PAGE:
Parents in the Pembina Trails School Division are speaking out after their son was the target of bullying at his elementary school, which eventually turned violent leaving the 11-year-old with a missing tooth.
Stephanie Davis and Silvio Fava’s said early in the school year, their son Caleb was being bullied by another student in his class because his complexion is different than his mothers, and that bullying escalated into a physical altercation.
“It was the same child who had made fun of his skin,” said Davis.
“The child had him by the back of the hood and was kind of dragging him by the back of the sweater.”
Davis said she and her husband Fava reached out to Henry G. Izatt School and the Pembina Trails School Division to express concerns that the bullying was escalating.
They said very little was done to remedy the situation, and don’t feel the issue was taken seriously.
Two weeks later Davis got a phone call from the school letting her know Caleb had been bullied once again by the same boy.
“The receptionist at the school said that I should get down to the school to pick up Caleb because he was bleeding quite badly, he would probably need a dentist, and his tooth had been knocked out on the playground.”
In an email to CTV News, Pembina Trails School Division said it doesn’t comment on matters related to individual students.
In the division’s Standard of Behavior document, it says:
“All students should experience freedom from harassment, intimidation (e.g. labelling, name-calling, ridicule, taunting, criticism or contempt) and threat of physical harm from adults or peers.”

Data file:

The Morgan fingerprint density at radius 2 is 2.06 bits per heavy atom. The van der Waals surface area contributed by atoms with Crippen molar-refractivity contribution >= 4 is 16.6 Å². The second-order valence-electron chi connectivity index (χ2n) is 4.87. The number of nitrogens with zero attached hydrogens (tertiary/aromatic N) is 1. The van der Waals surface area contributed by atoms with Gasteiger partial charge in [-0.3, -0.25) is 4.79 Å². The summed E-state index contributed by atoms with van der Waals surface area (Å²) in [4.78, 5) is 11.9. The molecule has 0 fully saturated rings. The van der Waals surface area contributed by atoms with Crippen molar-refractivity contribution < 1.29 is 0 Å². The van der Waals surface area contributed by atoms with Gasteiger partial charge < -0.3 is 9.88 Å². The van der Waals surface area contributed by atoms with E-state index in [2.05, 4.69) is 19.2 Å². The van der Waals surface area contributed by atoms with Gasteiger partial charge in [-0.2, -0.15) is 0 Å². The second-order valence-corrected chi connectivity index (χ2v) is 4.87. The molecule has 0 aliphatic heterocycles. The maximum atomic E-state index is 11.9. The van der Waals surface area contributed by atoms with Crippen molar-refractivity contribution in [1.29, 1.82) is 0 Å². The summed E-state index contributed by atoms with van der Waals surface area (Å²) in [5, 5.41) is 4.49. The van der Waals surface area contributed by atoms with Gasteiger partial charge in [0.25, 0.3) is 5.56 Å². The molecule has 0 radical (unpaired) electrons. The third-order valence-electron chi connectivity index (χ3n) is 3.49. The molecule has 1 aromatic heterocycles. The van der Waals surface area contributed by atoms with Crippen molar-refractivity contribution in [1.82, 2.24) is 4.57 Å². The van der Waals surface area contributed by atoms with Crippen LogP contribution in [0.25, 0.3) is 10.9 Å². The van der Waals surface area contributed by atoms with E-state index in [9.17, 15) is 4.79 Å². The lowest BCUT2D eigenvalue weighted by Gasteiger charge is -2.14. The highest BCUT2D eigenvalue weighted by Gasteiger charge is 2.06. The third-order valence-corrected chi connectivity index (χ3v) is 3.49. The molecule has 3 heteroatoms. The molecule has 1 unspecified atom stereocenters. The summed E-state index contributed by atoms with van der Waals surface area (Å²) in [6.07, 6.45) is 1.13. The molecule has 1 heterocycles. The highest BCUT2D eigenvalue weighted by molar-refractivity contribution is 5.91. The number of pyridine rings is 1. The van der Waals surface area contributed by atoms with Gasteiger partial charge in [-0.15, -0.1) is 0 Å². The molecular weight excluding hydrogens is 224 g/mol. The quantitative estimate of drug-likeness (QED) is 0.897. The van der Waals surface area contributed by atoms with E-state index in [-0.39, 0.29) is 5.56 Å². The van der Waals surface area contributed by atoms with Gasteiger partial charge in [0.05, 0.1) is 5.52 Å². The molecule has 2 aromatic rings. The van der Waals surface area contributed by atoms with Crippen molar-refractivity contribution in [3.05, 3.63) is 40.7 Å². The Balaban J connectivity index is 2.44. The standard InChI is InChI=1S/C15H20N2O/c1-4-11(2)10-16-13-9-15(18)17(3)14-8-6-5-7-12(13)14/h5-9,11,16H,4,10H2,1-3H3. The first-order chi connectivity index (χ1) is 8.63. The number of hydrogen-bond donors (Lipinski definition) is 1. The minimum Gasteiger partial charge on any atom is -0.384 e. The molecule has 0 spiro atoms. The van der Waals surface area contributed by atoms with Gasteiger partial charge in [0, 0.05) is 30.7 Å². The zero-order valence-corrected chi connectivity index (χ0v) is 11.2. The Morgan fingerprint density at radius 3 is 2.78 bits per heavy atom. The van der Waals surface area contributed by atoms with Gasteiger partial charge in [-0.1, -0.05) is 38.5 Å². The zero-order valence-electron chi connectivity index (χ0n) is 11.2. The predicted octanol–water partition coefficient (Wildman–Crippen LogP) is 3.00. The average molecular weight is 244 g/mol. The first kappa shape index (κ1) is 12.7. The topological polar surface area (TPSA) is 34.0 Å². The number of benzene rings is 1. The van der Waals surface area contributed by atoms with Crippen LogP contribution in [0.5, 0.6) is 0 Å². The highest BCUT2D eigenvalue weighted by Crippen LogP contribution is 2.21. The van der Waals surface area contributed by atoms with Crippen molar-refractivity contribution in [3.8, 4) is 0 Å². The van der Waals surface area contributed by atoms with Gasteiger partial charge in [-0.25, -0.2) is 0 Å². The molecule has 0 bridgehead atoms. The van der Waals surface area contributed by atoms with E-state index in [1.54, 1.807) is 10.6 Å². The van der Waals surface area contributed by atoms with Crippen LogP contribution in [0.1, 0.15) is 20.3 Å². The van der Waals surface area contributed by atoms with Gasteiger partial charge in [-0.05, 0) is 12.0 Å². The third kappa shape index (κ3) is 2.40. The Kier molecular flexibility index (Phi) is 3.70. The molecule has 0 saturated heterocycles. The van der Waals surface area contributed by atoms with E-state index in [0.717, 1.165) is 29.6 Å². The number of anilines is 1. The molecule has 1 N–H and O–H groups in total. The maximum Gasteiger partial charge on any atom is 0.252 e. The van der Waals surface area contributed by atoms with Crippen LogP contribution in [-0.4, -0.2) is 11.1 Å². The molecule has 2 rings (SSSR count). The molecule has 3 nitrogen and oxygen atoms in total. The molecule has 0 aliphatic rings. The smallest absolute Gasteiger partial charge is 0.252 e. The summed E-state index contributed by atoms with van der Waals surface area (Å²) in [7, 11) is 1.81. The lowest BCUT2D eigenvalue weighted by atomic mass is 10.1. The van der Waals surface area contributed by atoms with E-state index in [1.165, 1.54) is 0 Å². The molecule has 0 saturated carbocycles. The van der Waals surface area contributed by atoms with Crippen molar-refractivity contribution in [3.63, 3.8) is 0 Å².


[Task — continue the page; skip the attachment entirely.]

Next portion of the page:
Davis doesn’t believe those standards were upheld, and they chose to remove Caleb from the school.
They said the whole ordeal has been tough on the 11-year-old. But someone heard about Caleb’s challenges and decided to reach out in a personal video, Winnipeg Jet Josh Morrissey.
He told Caleb to hang in there, remain positive and even gave him an early Christmas present, a gesture that picked up the spirits of the whole family.
“He reached out, he gave us tickets to the Tuesday game, it was just really nice of him, it meant a lot to Caleb,” said a teary-eyed Davis.
Davis and Fava don’t fault the boy who’s been bullying Caleb, they believe there are deeper issues at play.
“The other child obviously needs help too, because he’s going through something as well (normally) children don’t lash out in such an angry anxiety ridden way.”
Caleb is in the process of changing schools, but Davis believes the physical fight could have been avoided.
“This started out with a smaller issue and it only progressed and snowballed into something horrific.”
“It could have been resolved at the beginning, it didn’t have to escalate to what it is now,” said Fava.
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